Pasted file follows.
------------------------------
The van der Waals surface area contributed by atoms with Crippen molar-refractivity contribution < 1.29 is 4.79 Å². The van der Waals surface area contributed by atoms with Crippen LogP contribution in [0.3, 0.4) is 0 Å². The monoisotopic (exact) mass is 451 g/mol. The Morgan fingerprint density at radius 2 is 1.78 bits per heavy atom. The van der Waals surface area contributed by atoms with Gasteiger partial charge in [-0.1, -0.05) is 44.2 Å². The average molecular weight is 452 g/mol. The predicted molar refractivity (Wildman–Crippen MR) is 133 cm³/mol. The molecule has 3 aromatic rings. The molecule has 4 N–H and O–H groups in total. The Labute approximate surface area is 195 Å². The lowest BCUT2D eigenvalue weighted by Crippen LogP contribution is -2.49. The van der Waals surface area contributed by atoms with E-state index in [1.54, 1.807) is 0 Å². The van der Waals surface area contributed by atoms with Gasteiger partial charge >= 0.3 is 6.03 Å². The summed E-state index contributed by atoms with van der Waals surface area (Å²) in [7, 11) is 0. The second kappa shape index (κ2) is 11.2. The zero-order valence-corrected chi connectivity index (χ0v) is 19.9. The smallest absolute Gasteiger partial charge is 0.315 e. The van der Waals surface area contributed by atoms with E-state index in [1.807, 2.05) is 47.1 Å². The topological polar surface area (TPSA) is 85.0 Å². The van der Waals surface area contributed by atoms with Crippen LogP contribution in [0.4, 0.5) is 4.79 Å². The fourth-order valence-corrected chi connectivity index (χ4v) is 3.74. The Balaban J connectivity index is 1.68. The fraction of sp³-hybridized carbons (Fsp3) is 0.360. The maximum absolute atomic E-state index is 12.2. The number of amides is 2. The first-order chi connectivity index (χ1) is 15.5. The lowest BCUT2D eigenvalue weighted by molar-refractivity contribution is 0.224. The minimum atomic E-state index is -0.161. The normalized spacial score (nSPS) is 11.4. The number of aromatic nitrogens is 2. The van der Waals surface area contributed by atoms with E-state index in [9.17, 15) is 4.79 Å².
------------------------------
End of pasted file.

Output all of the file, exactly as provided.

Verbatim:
The van der Waals surface area contributed by atoms with Crippen molar-refractivity contribution < 1.29 is 4.79 Å². The van der Waals surface area contributed by atoms with Crippen LogP contribution in [0.3, 0.4) is 0 Å². The monoisotopic (exact) mass is 451 g/mol. The Morgan fingerprint density at radius 2 is 1.78 bits per heavy atom. The van der Waals surface area contributed by atoms with Gasteiger partial charge in [-0.1, -0.05) is 44.2 Å². The average molecular weight is 452 g/mol. The predicted molar refractivity (Wildman–Crippen MR) is 133 cm³/mol. The molecule has 3 aromatic rings. The molecule has 4 N–H and O–H groups in total. The Labute approximate surface area is 195 Å². The lowest BCUT2D eigenvalue weighted by Crippen LogP contribution is -2.49. The van der Waals surface area contributed by atoms with E-state index in [1.54, 1.807) is 0 Å². The van der Waals surface area contributed by atoms with Gasteiger partial charge >= 0.3 is 6.03 Å². The summed E-state index contributed by atoms with van der Waals surface area (Å²) in [7, 11) is 0. The second kappa shape index (κ2) is 11.2. The zero-order valence-corrected chi connectivity index (χ0v) is 19.9. The smallest absolute Gasteiger partial charge is 0.315 e. The van der Waals surface area contributed by atoms with E-state index in [1.807, 2.05) is 47.1 Å². The topological polar surface area (TPSA) is 85.0 Å². The van der Waals surface area contributed by atoms with Crippen LogP contribution in [0.4, 0.5) is 4.79 Å². The fourth-order valence-corrected chi connectivity index (χ4v) is 3.74. The Balaban J connectivity index is 1.68. The fraction of sp³-hybridized carbons (Fsp3) is 0.360. The maximum absolute atomic E-state index is 12.2. The number of amides is 2. The first-order chi connectivity index (χ1) is 15.5. The lowest BCUT2D eigenvalue weighted by molar-refractivity contribution is 0.224. The minimum atomic E-state index is -0.161. The normalized spacial score (nSPS) is 11.4. The number of aromatic nitrogens is 2. The van der Waals surface area contributed by atoms with E-state index in [9.17, 15) is 4.79 Å².